SAFETY CAMPAIGNER: Former Ballina woman, Lyndal Denny, has gone from campaigning against truck drivers to driving a big rig herself and campaigning on behalf of truck drivers.
SAFETY CAMPAIGNER: Former Ballina woman, Lyndal Denny, has gone from campaigning against truck drivers to driving a big rig herself and campaigning on behalf of truck drivers.

She campaigned against truckies; now she campaigns for them

A FORMER Ballina woman who campaigned against poor truck driver behaviour is now a truck driver herself and is campaigning against poor car driver behaviour.

Lyndal Denny is the founder and CEO of Women in Trucking in Australia, set up in January this year.

The group has released a series of three ads highlighting the “dire consequences” or poor decisions by car drivers.

Ms Denny features on one of the television advertisements, which features a confronting image of feet with a toe-tag indicating the person is deceased.

It was back in 2007 that Ms Denny began her campaign for governments to bring in laws about truck drivers tailgating.

Ms Denny that year pulled a truck driver over at St Helena Hill on the old Pacific Highway after the truckie tailgated her for some time, and she ripped shreds off him.

She called for a law that trucks had to stay 60m from other vehicles when travelling in the same direction.

Her message led to an appearance on A Current Affair and at national road safety forums, as well as lots of local media coverage.

But there was a turning point.

“The media started viewing me as a spokesperson against truck drivers,” she said.

“But the industry was telling me I didn’t have the right to do that as I didn’t have a truck licence, so I thought ‘I might get one of them’.”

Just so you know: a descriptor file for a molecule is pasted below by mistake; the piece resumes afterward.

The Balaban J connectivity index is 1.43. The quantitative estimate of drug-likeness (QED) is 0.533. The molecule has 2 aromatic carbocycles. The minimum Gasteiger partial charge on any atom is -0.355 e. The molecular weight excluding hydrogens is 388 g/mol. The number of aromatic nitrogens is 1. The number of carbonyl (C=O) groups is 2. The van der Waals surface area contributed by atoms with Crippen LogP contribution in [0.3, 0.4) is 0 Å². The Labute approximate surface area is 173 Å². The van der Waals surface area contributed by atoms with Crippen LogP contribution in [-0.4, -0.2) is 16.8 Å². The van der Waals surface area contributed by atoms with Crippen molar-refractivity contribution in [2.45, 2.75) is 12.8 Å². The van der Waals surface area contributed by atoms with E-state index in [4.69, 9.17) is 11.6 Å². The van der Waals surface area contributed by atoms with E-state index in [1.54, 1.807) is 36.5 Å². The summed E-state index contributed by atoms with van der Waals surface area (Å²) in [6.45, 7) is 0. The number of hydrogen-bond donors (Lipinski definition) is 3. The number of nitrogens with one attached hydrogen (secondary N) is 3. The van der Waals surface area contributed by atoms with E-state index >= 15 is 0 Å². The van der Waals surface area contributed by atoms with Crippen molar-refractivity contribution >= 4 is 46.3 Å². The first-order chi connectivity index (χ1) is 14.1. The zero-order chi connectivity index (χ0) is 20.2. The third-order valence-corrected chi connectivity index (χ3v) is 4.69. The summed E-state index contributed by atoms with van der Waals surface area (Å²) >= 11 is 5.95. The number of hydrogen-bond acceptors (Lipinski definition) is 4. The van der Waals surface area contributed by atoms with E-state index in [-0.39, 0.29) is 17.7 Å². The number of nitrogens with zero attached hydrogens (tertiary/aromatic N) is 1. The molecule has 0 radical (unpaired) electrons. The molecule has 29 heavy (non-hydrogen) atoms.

She gained her Heavy Rigid licence in 2012, and followed that up a year later with a Heavy Combination (semi-trailer) licence then a Multiple Combination licence, allowing her to drive B-doubles and road-trains.

At the time, her office job with an employment agency was uncertain, so she used the contacts she had made in her campaigning to find work as a “frilly filly in a diesel environment” steering sem-trailers on the Pilbara in Western Australia at the height of the mining boom.

She was hauling road-trains within 12 months, and currently drives a three-trailer rig weighing in at about 140 tonnes fully loaded, based in South Australia.

While she admits there are still “dickhead” truck drivers on the road, “97 per cent of truck drivers are amazing”.

“And we’re heroes now,” she said, referring to the dependence on the transport industry to fill supermarket shelves amid the coronavirus pandemic.

Ms Denny said she was very happy to be viewing the world from a different kind of steering wheel.

“It’s so interesting on the road — the beautiful things you see, the wildlife, the people you meet,” she said.

And having to learn how to fix things has been a significant learning curve.

“I’m a much more confident, empowered female now because I can do so much more,” she said.

She said while the vehicles she drives are now larger and heavier than her car, her message was still about making the roads safer for all.

Women in Trucking Australia also aims to encourage and support more women into driving careers.